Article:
COVID-19 vaccine progress

researcher at microscope

Last April, the U.S. Conference of Catholic Bishops organized a petition drive to urge the federal Food and Drug Administration to make sure any COVID-19 vaccine be derived from ethical sources, not involving cell lines originating from fetuses killed by induced abortion. So what has happened since?

Some vaccines are in the testing stage already. Two, from pharmaceutical companies Pfizer and Moderna, have been much in the news over the past couple of weeks. In a recent EWTN interview, ethicist Joseph Meaney of the National Catholic Bioethics Center said that neither of those vaccines are developed or produced from human fetal cell lines. I’m happy to hear that, since those two vaccines will likely be the first to market.

As the bishops wrote in their petition last spring, “It is critically important that Americans have access to a vaccine that is produced ethically: no American should be forced to choose between being vaccinated against this potentially deadly virus and violating his or her conscience.

No matter who’s in the White House or Congress or the FDA or a pharmaceutical company’s board, that’s a message that is going to need to be delivered over and over again.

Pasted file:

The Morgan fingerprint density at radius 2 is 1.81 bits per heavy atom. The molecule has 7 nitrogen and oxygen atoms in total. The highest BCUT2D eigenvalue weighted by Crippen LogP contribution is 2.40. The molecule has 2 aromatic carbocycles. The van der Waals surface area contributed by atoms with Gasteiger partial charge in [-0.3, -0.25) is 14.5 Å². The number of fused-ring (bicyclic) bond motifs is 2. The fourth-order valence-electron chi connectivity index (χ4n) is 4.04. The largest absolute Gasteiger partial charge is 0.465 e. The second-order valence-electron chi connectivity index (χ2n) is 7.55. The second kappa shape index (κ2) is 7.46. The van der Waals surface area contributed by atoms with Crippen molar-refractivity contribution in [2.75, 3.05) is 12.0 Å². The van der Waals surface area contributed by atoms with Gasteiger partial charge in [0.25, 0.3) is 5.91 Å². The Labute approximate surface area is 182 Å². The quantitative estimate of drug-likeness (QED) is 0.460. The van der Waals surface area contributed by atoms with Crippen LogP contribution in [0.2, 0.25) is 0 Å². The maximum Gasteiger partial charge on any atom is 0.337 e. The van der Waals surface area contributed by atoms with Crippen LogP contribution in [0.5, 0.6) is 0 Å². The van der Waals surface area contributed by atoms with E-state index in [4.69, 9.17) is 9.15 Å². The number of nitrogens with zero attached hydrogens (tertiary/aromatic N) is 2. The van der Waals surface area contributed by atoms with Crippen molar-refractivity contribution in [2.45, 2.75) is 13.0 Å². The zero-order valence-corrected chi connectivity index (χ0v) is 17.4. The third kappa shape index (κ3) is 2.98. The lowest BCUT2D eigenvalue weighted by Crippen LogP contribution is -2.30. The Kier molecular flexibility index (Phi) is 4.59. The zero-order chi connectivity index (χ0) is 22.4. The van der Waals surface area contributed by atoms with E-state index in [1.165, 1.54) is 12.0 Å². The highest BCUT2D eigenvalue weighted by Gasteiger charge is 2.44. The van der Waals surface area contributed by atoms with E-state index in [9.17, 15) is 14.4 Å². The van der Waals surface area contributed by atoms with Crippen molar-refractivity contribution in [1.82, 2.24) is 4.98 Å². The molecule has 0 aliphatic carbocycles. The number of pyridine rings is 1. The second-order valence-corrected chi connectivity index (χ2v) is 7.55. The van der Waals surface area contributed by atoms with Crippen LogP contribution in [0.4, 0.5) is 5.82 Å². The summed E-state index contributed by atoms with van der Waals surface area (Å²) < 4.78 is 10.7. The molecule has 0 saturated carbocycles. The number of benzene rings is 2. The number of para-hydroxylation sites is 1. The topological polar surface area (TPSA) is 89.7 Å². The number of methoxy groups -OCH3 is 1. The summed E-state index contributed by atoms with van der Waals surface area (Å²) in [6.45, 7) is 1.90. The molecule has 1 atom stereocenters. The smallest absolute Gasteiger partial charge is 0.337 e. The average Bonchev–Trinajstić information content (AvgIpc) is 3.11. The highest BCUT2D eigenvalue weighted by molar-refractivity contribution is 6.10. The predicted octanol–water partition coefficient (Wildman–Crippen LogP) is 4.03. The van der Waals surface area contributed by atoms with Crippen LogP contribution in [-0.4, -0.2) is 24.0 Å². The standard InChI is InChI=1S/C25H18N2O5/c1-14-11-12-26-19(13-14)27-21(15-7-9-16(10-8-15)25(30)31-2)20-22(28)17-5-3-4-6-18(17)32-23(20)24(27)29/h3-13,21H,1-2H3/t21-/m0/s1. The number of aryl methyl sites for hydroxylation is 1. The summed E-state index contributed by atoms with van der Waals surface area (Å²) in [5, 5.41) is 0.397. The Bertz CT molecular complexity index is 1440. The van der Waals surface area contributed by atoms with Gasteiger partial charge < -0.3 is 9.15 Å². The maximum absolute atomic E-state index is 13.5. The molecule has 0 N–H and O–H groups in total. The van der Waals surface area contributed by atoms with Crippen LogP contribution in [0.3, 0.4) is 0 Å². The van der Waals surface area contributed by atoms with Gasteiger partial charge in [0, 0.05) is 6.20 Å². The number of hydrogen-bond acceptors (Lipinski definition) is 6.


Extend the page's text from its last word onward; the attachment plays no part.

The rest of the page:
Photo by Artem Podrez, Pexels.com

Still dreaming

MLK monument, Washington DC

Martin Luther King Jr. delivered his “I have a dream” speech 57 years ago today.

I’m understating the case to say that nonviolence hasn’t quite won out yet. I could fill this post with links to news reports just from today, from this country, proving that point.

With all that Dr. King wrote and said, I keep coming back to his 1964 book, Why We Can’t Wait. I have a paperback edition I treasure, published in his lifetime, without prefaces or afterwords written by people trying to frame his words for me.

In a book that continues to challenge me every time I pick it up, there’s this.

Man was born into barbarism when killing his fellow man was a normal condition of existence. He became endowed with a conscience. And he has now reached the day when violence toward another human being must become as abhorrent as eating another’s flesh.

Martin Luther King, Why We Can’t Wait

“Must” become, not “has” or “will.” There’s urgency there. Perpetual urgency seems a contradiction in terms, yet here we are.

Marching

There’s a march in Washington today, timed to coincide with the anniversary of “I have a dream.” It’s meant to be a nonviolent affirmation of the need for racial justice, and I hope nothing disrupts it.

Pandemic or not, I have no problem with a scheduled march for human rights. Coronavirus doesn’t seem to stand in the way of violence anywhere, so it shouldn’t stand in the way of peaceful demonstrations. The National Park Service in Washington seems to appreciate that.

I expect the same courtesy, permits, and COVID-19 precautions to be extended to the March for Life next January.

Featured photo: Martin Luther King Jr. Memorial, Washington, DC. Photo credit: National Park Service/volunteer Bill Shugarts.